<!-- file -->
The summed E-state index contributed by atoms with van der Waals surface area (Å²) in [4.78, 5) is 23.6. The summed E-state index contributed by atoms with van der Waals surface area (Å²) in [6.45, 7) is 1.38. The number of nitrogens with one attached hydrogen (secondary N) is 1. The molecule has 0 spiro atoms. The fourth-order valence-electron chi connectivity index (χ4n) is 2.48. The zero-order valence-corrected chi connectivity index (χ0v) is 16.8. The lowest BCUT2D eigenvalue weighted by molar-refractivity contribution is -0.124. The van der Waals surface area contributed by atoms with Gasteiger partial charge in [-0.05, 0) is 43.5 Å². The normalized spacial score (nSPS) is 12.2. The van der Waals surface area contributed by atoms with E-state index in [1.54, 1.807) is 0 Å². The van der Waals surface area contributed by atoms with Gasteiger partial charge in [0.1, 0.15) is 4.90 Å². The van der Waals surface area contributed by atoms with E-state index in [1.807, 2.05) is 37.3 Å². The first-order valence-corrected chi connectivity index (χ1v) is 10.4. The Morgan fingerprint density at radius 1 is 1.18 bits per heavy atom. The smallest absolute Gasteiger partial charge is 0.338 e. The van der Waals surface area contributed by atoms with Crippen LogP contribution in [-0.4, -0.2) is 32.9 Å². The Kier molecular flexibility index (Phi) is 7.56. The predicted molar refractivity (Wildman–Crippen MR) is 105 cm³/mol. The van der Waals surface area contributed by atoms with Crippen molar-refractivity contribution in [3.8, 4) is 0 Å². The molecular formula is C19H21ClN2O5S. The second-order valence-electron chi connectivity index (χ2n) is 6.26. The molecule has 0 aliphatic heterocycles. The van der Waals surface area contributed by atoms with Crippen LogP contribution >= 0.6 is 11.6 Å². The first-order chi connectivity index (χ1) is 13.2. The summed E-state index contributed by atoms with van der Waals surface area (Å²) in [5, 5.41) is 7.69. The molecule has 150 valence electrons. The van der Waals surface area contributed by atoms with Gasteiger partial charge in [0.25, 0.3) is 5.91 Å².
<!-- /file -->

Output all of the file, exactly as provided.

The summed E-state index contributed by atoms with van der Waals surface area (Å²) in [4.78, 5) is 23.6. The summed E-state index contributed by atoms with van der Waals surface area (Å²) in [6.45, 7) is 1.38. The number of nitrogens with one attached hydrogen (secondary N) is 1. The molecule has 0 spiro atoms. The fourth-order valence-electron chi connectivity index (χ4n) is 2.48. The zero-order valence-corrected chi connectivity index (χ0v) is 16.8. The lowest BCUT2D eigenvalue weighted by molar-refractivity contribution is -0.124. The van der Waals surface area contributed by atoms with Gasteiger partial charge in [-0.05, 0) is 43.5 Å². The normalized spacial score (nSPS) is 12.2. The van der Waals surface area contributed by atoms with E-state index in [1.54, 1.807) is 0 Å². The van der Waals surface area contributed by atoms with Gasteiger partial charge in [0.1, 0.15) is 4.90 Å². The van der Waals surface area contributed by atoms with E-state index in [1.807, 2.05) is 37.3 Å². The first-order valence-corrected chi connectivity index (χ1v) is 10.4. The Morgan fingerprint density at radius 1 is 1.18 bits per heavy atom. The smallest absolute Gasteiger partial charge is 0.338 e. The van der Waals surface area contributed by atoms with Crippen LogP contribution in [-0.4, -0.2) is 32.9 Å². The Kier molecular flexibility index (Phi) is 7.56. The predicted molar refractivity (Wildman–Crippen MR) is 105 cm³/mol. The van der Waals surface area contributed by atoms with Crippen molar-refractivity contribution in [3.8, 4) is 0 Å². The molecular formula is C19H21ClN2O5S. The second-order valence-electron chi connectivity index (χ2n) is 6.26. The molecule has 0 aliphatic heterocycles. The van der Waals surface area contributed by atoms with Crippen LogP contribution >= 0.6 is 11.6 Å². The first-order chi connectivity index (χ1) is 13.2. The summed E-state index contributed by atoms with van der Waals surface area (Å²) in [5, 5.41) is 7.69. The molecule has 150 valence electrons. The van der Waals surface area contributed by atoms with Gasteiger partial charge in [0.25, 0.3) is 5.91 Å².